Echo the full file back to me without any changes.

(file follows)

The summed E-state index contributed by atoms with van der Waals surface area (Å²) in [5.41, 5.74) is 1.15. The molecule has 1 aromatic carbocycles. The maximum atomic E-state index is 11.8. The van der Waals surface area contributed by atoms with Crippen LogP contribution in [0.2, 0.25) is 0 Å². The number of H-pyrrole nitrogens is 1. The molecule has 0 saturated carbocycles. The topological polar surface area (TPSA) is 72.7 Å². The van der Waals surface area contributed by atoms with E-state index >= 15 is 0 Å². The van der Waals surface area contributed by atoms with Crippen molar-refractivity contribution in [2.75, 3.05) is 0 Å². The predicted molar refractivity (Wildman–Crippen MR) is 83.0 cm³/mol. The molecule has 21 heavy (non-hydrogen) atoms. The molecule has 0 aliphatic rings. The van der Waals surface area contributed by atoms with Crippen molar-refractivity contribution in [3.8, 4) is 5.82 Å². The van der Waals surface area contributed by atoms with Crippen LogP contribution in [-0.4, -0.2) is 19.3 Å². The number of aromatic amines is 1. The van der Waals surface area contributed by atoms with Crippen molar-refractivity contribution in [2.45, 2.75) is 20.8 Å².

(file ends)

The summed E-state index contributed by atoms with van der Waals surface area (Å²) in [5.41, 5.74) is 1.15. The molecule has 1 aromatic carbocycles. The maximum atomic E-state index is 11.8. The van der Waals surface area contributed by atoms with Crippen LogP contribution in [0.2, 0.25) is 0 Å². The number of H-pyrrole nitrogens is 1. The molecule has 0 saturated carbocycles. The topological polar surface area (TPSA) is 72.7 Å². The van der Waals surface area contributed by atoms with E-state index >= 15 is 0 Å². The van der Waals surface area contributed by atoms with Crippen molar-refractivity contribution in [2.75, 3.05) is 0 Å². The predicted molar refractivity (Wildman–Crippen MR) is 83.0 cm³/mol. The molecule has 21 heavy (non-hydrogen) atoms. The molecule has 0 aliphatic rings. The van der Waals surface area contributed by atoms with Crippen molar-refractivity contribution in [3.8, 4) is 5.82 Å². The van der Waals surface area contributed by atoms with Crippen LogP contribution in [-0.4, -0.2) is 19.3 Å². The number of aromatic amines is 1. The van der Waals surface area contributed by atoms with Crippen molar-refractivity contribution in [2.45, 2.75) is 20.8 Å².